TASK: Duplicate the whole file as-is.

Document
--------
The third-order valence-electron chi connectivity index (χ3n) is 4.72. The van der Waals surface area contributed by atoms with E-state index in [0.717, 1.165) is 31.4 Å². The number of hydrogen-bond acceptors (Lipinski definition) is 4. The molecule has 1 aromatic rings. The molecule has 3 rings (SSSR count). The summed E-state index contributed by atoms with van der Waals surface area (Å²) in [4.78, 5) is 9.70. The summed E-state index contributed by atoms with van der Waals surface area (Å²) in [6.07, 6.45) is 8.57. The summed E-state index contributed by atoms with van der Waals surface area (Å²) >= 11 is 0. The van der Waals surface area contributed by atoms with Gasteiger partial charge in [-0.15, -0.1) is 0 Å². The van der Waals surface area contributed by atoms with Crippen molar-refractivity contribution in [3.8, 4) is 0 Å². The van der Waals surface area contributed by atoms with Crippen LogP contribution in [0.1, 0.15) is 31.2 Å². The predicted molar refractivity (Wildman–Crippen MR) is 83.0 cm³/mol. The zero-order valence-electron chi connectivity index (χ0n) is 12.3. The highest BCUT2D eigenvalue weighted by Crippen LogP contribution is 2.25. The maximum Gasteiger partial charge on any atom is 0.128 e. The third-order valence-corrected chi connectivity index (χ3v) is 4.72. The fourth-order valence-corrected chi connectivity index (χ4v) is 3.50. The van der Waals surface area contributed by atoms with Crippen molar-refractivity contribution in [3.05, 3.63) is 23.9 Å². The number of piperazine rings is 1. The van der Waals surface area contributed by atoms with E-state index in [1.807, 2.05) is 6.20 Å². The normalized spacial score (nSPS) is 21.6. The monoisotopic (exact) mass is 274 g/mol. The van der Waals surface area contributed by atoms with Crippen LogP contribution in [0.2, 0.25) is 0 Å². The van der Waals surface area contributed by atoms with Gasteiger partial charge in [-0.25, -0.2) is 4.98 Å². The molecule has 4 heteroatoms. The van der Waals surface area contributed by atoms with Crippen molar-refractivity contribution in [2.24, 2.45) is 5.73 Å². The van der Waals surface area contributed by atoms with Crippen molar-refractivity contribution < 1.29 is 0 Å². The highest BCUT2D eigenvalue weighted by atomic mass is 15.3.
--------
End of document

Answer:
The third-order valence-electron chi connectivity index (χ3n) is 4.72. The van der Waals surface area contributed by atoms with E-state index in [0.717, 1.165) is 31.4 Å². The number of hydrogen-bond acceptors (Lipinski definition) is 4. The molecule has 1 aromatic rings. The molecule has 3 rings (SSSR count). The summed E-state index contributed by atoms with van der Waals surface area (Å²) in [4.78, 5) is 9.70. The summed E-state index contributed by atoms with van der Waals surface area (Å²) in [6.07, 6.45) is 8.57. The summed E-state index contributed by atoms with van der Waals surface area (Å²) >= 11 is 0. The van der Waals surface area contributed by atoms with Gasteiger partial charge in [-0.15, -0.1) is 0 Å². The van der Waals surface area contributed by atoms with Crippen molar-refractivity contribution in [3.8, 4) is 0 Å². The van der Waals surface area contributed by atoms with Crippen LogP contribution in [0.1, 0.15) is 31.2 Å². The predicted molar refractivity (Wildman–Crippen MR) is 83.0 cm³/mol. The zero-order valence-electron chi connectivity index (χ0n) is 12.3. The highest BCUT2D eigenvalue weighted by Crippen LogP contribution is 2.25. The maximum Gasteiger partial charge on any atom is 0.128 e. The third-order valence-corrected chi connectivity index (χ3v) is 4.72. The fourth-order valence-corrected chi connectivity index (χ4v) is 3.50. The van der Waals surface area contributed by atoms with Crippen molar-refractivity contribution in [3.05, 3.63) is 23.9 Å². The number of piperazine rings is 1. The van der Waals surface area contributed by atoms with E-state index in [1.807, 2.05) is 6.20 Å². The normalized spacial score (nSPS) is 21.6. The monoisotopic (exact) mass is 274 g/mol. The van der Waals surface area contributed by atoms with Crippen LogP contribution in [0.2, 0.25) is 0 Å². The van der Waals surface area contributed by atoms with Gasteiger partial charge in [-0.25, -0.2) is 4.98 Å². The molecule has 4 heteroatoms. The van der Waals surface area contributed by atoms with Crippen molar-refractivity contribution in [2.24, 2.45) is 5.73 Å². The van der Waals surface area contributed by atoms with Crippen molar-refractivity contribution < 1.29 is 0 Å². The highest BCUT2D eigenvalue weighted by atomic mass is 15.3.